But that is a critical distinction. Merely failing to pay debt under normal circumstances will not result in your arrest. True, you can be arrested for failing to pay child support, court fines, or for writing bad checks, but as long as you appear in court and cooperate with the creditor’s efforts to discover your financial assets, you cannot be arrested simply for failing to pay a credit card account or other consumer debt. When you don’t appear at a court-ordered hearing for a supplemental order, however, the court can, and usually will, issue a warrant for your arrest.

The warrant is basically an order for contempt. The court issues the warrant for failing to obey the court’s order for you to appear, not for failing to pay the debt.

These arrest warrants arise in debt cases after the creditor obtains a judgment against the debtor and the debtor fails to appear at a supplemental hearing. These supplemental hearings are court proceedings in which the debtor is required to provide the creditor with details of their assets. That way the creditor can discover the debtor’s bank accounts, employment, and personal assets it can use to satisfy the debt.

An arrest warrant requires personal service

An arrest warrant for failing to appear at a supplemental proceeding is not automatically ordered by the court. Creditors are required to directly serve the debtor with notice of the supplemental hearing before the court will issue a warrant for arrest for failing to appear.

And it is not sufficient to serve another person living in the debtor’s household. For supplemental proceedings the creditor must serve the actual debtor directly. That differs from service of process of the original complaint which is effective upon service of someone else living in the debtor’s household.

In cases where the debtor did not receive direct personal service the court will request an order to show cause and request to continue the hearing to another future date. That way the creditor can try again to serve the debtor.

That doesn’t mean debtors should necessarily avoid personal service, however. Each time the constable attempts service it costs money and that money is added to the debt.

A debtor’s appearance at a supplemental proceeding can be avoided in some cases, but proceed with caution

When debtors are served with notice of a supplemental proceeding to collect a judgment they are provided with a list of questions. The questions relate to the debtor’s assets such as bank accounts, income, and personal property. If the debtor responds to those questions in sufficient detail to satisfy the creditor, the hearing for a supplemental order can be cancelled. Debtors should proceed with caution however, because unless they receive notice from the court the hearing is cancelled they must still appear.

Many times the creditors will still want the hearing to occur if only to put on the court record that the debtor satisfied their requirements. This is good practice for the debtor as well because it can prevent arguments of failing to appear from creeping up later. If the debtor answers the questions prior to the hearing, the court may still want the hearing to occur for the same reasons. Either way, it is best to appear and cooperate to be sure the creditor cannot request an arrest warrant.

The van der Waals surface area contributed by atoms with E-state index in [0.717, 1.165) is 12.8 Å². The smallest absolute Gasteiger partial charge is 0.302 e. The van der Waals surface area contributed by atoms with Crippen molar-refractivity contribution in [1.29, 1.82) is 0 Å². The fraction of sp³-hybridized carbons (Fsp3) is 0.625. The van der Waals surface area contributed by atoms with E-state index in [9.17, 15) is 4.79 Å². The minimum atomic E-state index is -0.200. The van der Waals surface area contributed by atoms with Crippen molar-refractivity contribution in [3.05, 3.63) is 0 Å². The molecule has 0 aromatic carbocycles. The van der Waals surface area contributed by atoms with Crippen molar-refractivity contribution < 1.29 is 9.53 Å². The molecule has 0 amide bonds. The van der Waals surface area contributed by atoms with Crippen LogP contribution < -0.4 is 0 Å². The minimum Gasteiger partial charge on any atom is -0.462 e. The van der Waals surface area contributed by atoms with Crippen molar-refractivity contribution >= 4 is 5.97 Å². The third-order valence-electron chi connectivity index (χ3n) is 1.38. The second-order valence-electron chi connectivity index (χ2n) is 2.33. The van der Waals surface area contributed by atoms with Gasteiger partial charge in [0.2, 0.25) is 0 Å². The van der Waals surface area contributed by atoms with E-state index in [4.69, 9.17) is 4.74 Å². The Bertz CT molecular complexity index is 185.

The bankruptcy stay can prevent issuance of an arrest warrant

In some cases debtors may be insolvent and simply cannot pay the debt because their living expenses far exceed their income. In these cases, failing to appear will still result in an arrest warrant. One approach to resolving the debt may be to seek protection by filing bankruptcy. Many debtors don’t have enough debt to justify bankruptcy, but in truly desperate situations it can be an excellent tool for starting over. 

Once a bankruptcy is filed and notice is provided, the creditor is required to stop any further attempts to collect the debt. That includes hearings for supplemental proceedings. Again, debtors should exercise caution here because the bankruptcy stay will not automatically recall an already outstanding warrant. If the creditor has already obtained an arrest warrant but it has not yet been executed, the debtor who filed bankruptcy could still be arrested and have to pay the amount indicated in the arrest warrant to be released from jail.

Payment plans

Many creditors will accept payment plans to help debtors pay judgments. They will still likely require the debtor’s appearance at a supplemental hearing but if there are any assets or wages to protect, reaching an agreement with the creditor can be a good way to resolve the debt and avoid bankruptcy.

Payments can also be useful in reducing the debt in some cases. For example, when the debtor has no assets or disposable income creditors may be willing to accept an amount lower than the amount of the judgment. In many cases the creditors only accept less than the amount due when the debtor can make one lump sum payment but some creditors will accept less with monthly payments over time as well. 

In most cases, it is better to seek a payment plan before a judgment is entered. That way the creditor will still have to request a judgment from the court before it can garnish wages, garnish bank accounts, or seize unsecured non-exempt assets.

Consent judgments